WhatsApp accounts of several Indian users, including rights activists, were hacked by Pegasus spyware. (Photo Credit: Representational Image)
Facebook-owned messaging app WhatsApp has written to the central government, expressing "regret" over the Pegasus snooping and has assured that it was taking all the required security measures to adress the concerns. According to highly placed sources, the government had asked WhatsApp to reinforce its security wall after it revealed that accounts of several Indian users were hacked. The government had told WhatsApp no more breaches at the messaging platform will be tolerated, the sources, who didn't wish to be named, were quoted as saying by news agency PTI.
"The government also plays a critical role here and we are committed to continuing to engage them in a timely manner on sensitive issues related to user privacy and security. We regret that we have not met the government's expectations for proactive engagement on these issues and will strive to do better," a WhatsApp spokesperson said in an e-mailed statement.
The spokesperson also noted that the company will work with the government to "address their appropriate concerns". In response to a question in the Lok Sabha on Wednesday, IT Minister Ravi Shankar Prasad said Cybersecurity agency CERT-In has issued a notice to WhatsApp seeking details on targeting of mobile phones of Indian citizens by Israeli spyware Pegasus.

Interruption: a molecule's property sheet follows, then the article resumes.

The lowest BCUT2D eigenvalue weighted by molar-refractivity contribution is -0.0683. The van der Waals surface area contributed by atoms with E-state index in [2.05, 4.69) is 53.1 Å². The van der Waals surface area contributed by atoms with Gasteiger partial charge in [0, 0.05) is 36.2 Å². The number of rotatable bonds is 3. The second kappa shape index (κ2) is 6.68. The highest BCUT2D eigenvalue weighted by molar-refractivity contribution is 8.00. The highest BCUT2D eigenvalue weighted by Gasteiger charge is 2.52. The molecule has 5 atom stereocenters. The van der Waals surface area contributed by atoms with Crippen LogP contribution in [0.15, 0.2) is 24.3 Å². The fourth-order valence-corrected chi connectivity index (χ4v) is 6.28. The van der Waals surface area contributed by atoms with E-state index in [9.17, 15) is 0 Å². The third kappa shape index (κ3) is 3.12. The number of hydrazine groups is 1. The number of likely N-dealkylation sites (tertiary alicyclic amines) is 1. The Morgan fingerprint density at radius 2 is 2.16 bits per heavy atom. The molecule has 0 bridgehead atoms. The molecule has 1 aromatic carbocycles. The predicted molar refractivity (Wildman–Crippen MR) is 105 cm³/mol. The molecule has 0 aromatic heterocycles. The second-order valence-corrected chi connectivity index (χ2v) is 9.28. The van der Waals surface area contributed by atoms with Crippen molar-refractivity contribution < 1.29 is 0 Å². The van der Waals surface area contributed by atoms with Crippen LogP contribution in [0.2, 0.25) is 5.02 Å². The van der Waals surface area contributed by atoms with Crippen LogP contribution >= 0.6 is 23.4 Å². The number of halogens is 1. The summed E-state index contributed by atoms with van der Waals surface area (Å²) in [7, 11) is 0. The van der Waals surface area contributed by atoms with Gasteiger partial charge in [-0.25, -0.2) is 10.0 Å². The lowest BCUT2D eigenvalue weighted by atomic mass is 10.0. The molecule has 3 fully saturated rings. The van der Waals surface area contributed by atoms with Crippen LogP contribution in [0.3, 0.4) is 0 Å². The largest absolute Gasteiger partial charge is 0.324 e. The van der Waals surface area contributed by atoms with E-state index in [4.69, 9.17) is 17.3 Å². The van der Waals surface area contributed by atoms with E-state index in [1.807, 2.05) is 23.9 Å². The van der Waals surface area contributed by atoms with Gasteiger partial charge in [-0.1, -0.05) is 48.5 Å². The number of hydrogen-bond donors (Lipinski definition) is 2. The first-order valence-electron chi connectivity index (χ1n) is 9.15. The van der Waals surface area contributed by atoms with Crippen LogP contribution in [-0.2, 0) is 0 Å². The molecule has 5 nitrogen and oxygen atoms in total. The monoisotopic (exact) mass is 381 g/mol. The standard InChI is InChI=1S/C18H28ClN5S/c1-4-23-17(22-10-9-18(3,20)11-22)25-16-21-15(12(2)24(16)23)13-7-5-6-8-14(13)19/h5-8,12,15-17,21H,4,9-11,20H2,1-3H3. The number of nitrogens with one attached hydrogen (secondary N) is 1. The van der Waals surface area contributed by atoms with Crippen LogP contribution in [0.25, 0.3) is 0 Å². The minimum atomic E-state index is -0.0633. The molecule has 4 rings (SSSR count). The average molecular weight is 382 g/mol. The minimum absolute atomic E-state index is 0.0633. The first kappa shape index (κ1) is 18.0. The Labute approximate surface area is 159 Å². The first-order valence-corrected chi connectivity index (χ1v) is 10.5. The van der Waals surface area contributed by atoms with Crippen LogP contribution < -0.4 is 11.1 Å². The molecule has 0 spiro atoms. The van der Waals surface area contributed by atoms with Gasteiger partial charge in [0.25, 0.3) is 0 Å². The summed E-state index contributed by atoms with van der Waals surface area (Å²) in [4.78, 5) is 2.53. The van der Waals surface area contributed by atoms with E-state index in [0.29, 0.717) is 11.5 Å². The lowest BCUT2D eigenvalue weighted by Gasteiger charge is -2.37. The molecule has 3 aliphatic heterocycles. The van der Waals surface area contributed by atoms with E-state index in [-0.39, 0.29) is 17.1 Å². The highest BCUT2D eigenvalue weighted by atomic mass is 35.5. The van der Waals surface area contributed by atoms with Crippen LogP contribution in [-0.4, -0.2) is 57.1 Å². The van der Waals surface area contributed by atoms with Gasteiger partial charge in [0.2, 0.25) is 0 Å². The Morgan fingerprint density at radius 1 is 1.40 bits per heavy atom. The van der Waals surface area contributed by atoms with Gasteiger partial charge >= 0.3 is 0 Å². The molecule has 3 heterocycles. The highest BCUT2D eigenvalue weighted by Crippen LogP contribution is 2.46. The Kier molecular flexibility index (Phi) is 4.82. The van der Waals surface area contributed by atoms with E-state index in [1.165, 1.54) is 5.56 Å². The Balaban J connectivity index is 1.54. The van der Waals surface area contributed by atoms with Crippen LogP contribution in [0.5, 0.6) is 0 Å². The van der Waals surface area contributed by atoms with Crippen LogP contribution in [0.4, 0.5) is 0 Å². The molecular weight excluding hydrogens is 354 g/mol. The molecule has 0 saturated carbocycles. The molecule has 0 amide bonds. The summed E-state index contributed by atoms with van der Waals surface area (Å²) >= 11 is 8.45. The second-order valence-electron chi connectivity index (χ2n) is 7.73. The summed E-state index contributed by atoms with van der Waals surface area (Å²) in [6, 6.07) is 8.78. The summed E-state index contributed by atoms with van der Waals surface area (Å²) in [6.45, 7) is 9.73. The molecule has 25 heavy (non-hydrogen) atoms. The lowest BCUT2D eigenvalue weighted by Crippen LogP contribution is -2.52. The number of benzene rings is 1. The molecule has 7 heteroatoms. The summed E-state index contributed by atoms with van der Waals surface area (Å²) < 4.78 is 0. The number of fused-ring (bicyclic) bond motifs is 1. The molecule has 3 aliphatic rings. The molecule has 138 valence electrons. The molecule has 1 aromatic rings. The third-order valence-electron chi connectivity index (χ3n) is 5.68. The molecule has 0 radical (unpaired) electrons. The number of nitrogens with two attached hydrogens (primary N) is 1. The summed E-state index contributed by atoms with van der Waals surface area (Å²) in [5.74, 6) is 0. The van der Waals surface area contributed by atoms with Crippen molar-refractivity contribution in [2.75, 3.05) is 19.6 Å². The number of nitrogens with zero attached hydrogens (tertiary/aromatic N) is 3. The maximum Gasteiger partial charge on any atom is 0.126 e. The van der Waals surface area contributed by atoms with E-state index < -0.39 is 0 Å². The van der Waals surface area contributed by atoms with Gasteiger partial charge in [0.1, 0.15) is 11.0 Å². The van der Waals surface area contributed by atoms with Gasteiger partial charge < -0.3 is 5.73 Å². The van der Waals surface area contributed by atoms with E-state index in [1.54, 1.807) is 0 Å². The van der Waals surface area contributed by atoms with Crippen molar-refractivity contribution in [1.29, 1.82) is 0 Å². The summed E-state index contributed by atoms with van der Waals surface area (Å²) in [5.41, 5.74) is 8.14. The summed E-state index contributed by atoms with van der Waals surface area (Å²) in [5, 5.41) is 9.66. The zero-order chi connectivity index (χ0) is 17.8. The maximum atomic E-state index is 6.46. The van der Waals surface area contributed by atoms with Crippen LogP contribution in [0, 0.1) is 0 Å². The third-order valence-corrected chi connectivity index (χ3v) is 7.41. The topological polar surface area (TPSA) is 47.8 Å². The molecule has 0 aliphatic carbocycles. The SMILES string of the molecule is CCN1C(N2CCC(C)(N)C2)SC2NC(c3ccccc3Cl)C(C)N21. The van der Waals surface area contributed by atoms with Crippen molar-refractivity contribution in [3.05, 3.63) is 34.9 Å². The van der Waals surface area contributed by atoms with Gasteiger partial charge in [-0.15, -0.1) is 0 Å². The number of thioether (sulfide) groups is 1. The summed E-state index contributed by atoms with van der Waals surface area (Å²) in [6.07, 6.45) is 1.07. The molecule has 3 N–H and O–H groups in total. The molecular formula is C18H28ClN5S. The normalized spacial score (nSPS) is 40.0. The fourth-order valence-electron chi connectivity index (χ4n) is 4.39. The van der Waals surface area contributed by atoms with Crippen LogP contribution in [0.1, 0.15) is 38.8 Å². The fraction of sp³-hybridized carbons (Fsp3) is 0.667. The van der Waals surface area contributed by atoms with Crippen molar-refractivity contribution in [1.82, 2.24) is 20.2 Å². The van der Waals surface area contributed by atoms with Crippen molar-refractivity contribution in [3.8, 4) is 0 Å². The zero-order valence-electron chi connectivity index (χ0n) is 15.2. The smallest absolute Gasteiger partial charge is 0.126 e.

Earlier, on November 19, the Narendra Modi government informed the Lok Sabha that it has the power to "monitor and decrypt" information under the Information Technology Act, 2000. The government said that there is a standard procedure and only 10 central agencies have the power of telephone interception and they have to take Union Home Secretary's approval before putting anyone on surveillance.
In a detailed response to a question related to the recent WhatsApp snooping by an Israeli spyware Pegasus, Union Minister of State for Home G Kishan Reddy said that Section 69 of the Information Technology Act, 2000, empowers the central government or a state government to intercept, monitor or decrypt or cause to be intercepted or monitored or decrypted, any information generated, transmitted, received or stored in any computer resource in the interest of the sovereignty or integrity of the country.
"This power of interception is to be executed as per the provisions of law, rules and SoPs. Easy such case is approved by the Union Home Secretary in case of central government and by the Home Secretary of the state concerned in case of the state government," Reddy said. The minister, however, didn't mention the recent Pegasus attack or clarified whether the Centre was informed about the possible breach in May this year.